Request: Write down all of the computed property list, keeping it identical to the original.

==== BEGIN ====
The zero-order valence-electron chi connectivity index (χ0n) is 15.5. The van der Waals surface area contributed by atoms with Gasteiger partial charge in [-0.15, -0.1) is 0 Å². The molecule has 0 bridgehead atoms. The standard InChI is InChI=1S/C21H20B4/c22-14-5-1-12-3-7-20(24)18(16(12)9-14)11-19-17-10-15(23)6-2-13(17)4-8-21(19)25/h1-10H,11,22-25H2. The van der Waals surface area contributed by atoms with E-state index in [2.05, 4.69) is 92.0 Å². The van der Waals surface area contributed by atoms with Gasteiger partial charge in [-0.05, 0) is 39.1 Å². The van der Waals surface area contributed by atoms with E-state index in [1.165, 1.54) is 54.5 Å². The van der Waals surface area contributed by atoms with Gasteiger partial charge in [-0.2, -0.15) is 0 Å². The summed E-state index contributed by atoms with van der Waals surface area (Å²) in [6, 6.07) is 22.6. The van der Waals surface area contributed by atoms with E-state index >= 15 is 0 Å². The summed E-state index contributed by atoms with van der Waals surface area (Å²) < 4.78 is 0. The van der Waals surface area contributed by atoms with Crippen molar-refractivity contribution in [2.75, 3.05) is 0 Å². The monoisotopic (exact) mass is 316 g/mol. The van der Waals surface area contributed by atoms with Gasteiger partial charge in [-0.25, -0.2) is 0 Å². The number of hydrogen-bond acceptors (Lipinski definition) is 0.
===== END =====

The zero-order valence-electron chi connectivity index (χ0n) is 15.5. The van der Waals surface area contributed by atoms with Gasteiger partial charge in [-0.15, -0.1) is 0 Å². The molecule has 0 bridgehead atoms. The standard InChI is InChI=1S/C21H20B4/c22-14-5-1-12-3-7-20(24)18(16(12)9-14)11-19-17-10-15(23)6-2-13(17)4-8-21(19)25/h1-10H,11,22-25H2. The van der Waals surface area contributed by atoms with E-state index in [2.05, 4.69) is 92.0 Å². The van der Waals surface area contributed by atoms with Gasteiger partial charge in [-0.05, 0) is 39.1 Å². The van der Waals surface area contributed by atoms with E-state index in [1.165, 1.54) is 54.5 Å². The van der Waals surface area contributed by atoms with Gasteiger partial charge in [-0.2, -0.15) is 0 Å². The summed E-state index contributed by atoms with van der Waals surface area (Å²) in [6, 6.07) is 22.6. The van der Waals surface area contributed by atoms with E-state index >= 15 is 0 Å². The summed E-state index contributed by atoms with van der Waals surface area (Å²) < 4.78 is 0. The van der Waals surface area contributed by atoms with Crippen molar-refractivity contribution in [2.75, 3.05) is 0 Å². The monoisotopic (exact) mass is 316 g/mol. The van der Waals surface area contributed by atoms with Gasteiger partial charge in [-0.25, -0.2) is 0 Å². The number of hydrogen-bond acceptors (Lipinski definition) is 0.